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Author Topic: Are bitcoins indestructible?  (Read 7443 times)
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December 06, 2013, 04:13:46 AM
 #21

If that did happen, miners would likely stop relaying transactions from the old address type before it became economical to harvest them en masse.

Why?  Also 100.000000000000000000000000000000000000000000% of miners?  Even if the tx includes a giant tx fee? I doubt it

Of course not voluntarily. In the scenario where ECDSA has been broken and its use has long since been phased out, there would doubtless eventually be a discussion among the community about whether to make a hard-forking change that after block X such accounts cannot be spent from. This would of course be a massive heated debate that we don't need to have here and now, but it's my opinion that imposing a rule preventing such spends would be for the good of the community, and I'd go out on a limb and speculate that that would end up being the consensus - although if mining hardware at such a time were capable of the cracking operation, miners' personal interests may prevail and a lot of hashing power would end up moving from safeguarding the network to cracking keys.
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December 06, 2013, 06:32:57 AM
 #22

Well the nice thing about ASICs is the hashpower can't "move" to other tasks.   The hardware is also a sunk cost, it really never makes sense to turn off an ASIC once purchased until it is no longer profitable to run, at which point it would be turned off no matter what.
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December 06, 2013, 10:09:34 AM
 #23

i don't see how you could say they are indestructible.. the blockchain relies on the users who download them. it could go FUBAR with a 51% attack, no?
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December 06, 2013, 12:34:02 PM
 #24

The protocol limits the miners reward to be less than or equal to the amount of the subsidy plus fees.

Likely due to a poorly designed miner in the blockchain there are a few blocks where the coinbase is less than subsidy + fees and thus coins have already been destroyed.

I can't remember clearly but didn't someone once accept a 10 BTC block subsidy instead of the usual 50 BTC as a test?

Do you have any examples of such blocks?  I can't seem to find any with a quick web search.  If not, don't worry; if I care enough I'll write a script.
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December 06, 2013, 12:52:48 PM
Last edit: December 07, 2013, 01:07:31 AM by BurtW
 #25

I destroyed 0.00000004 BTC in this transaction:

https://blockchain.info/tx/bf40e4a1c2546747bc800a085e7145d921a9f402aaf4040c155ff5d0df9cc999

Code:
11When1DieBuryMeDeepLayTwoXVEY5jv - (Unspent) 0.00000001 BTC
11SpeakersAtMyFeetAPairofXXTyrHor - (Unspent) 0.00000001 BTC
11HeadphonesonMyHeadAndXXXXYUSvnd - (Unspent) 0.00000001 BTC
11ALwaysPLayTheGratefuLDeadWdq4Xo - (Unspent) 0.00000001 BTC

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December 06, 2013, 07:21:59 PM
 #26

It's impossible to send them to an invalid address, BUT it's entirely possible to send them to an address for which no one has the key.

Take for example: 1BitcoinEaterAddressDontSendf59kuE


Are you sure that this wallet does not have a private key?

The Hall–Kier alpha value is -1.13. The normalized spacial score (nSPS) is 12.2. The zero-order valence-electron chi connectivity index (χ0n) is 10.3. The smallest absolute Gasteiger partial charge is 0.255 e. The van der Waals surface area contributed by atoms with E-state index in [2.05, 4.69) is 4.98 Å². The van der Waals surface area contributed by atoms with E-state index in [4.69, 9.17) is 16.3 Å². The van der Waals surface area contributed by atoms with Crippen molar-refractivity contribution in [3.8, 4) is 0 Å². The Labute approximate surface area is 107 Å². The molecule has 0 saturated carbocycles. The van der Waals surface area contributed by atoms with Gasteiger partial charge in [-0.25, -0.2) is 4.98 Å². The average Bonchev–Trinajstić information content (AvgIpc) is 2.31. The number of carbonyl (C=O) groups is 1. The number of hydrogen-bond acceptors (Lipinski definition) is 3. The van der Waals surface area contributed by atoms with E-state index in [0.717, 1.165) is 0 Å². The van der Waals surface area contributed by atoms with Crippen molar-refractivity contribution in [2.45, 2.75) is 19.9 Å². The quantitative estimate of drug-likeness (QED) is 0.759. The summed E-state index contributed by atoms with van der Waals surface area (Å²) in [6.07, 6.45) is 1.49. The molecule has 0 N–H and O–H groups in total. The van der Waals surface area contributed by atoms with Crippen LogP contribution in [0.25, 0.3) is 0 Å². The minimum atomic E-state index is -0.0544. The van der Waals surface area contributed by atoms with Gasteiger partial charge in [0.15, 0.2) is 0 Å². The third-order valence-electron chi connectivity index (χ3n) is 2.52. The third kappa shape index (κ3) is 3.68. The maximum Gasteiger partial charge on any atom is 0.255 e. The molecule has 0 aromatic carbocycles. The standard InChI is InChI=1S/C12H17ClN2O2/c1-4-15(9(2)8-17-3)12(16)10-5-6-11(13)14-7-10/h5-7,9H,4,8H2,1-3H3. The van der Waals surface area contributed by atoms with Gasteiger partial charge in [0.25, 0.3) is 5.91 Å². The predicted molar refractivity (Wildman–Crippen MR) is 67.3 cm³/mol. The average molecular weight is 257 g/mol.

Because it was created as a donation wallet by someone named holgero, and I can see a 0.559 BTC donation coming to it two months ago.

Let me put it that way. If i ever see this address sending bitcoins to anyone i 'll sell all my coins the very next second.

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December 06, 2013, 07:54:35 PM
 #27

Yes. Once mined they are indestructible.

Being abstract constructs, Bitcoins are no more destructible than the number 2 is destructible.
They can only be transferred.
You cannot "unmine" them.

A bitcoin however can be taken out of circulation like every other means of exchange if the owner just refuses to spend it. Or the wallet is lost. But there is no equivalent of burning a $1 note in bitcoins.

Can someone correct me if I'm wrong?
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December 06, 2013, 07:56:24 PM
 #28

Your wrong.  I already pointed out how through mining coins can be destroyed permanently.
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December 06, 2013, 08:22:03 PM
 #29

Are you referring to pools?
I'm new to this can you explain the subsidy and fees?
I was under the impression subsidy and fees would be transferred to a node for solving the block or something.
MY question is simple, aren't those bitcoins transferred to some other client on the node?
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December 06, 2013, 08:51:52 PM
 #30

The rules only require the amount paid to the block solver to be LESS THAN (but not necessarily equal to) the total tx fees + block subsidy.
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December 06, 2013, 11:42:04 PM
 #31

The rules only require the amount paid to the block solver to be LESS THAN (but not necessarily equal to) the total tx fees + block subsidy.

I think this may need further clarification for the noobs:

When a miner (or pool of miners) successfully mines a block the protocol lets them put a special transaction into the block that gives them 25 BTC "out of thin air" - this is where Bitcoins come from.

What D&T is saying is that the protocol specifies that in each block the miner or pool who first mines it gets to give themselves up to 25 BTC.  So if they give themselves only 10 BTC then 15 BTC are lost forever because they will never be mined.

It would be silly for a pool or miner to do this to themselves but if they did that block is done and it cannot be changed.  Since it only created 10 out of the 25 possible BTC for that block the total number of BTC that will ever be created is now 15 less.

Make sense?

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December 06, 2013, 11:49:04 PM
 #32

Thanks BurtW.  However it is more than just the subsidy.  The same concept applies to fees as well.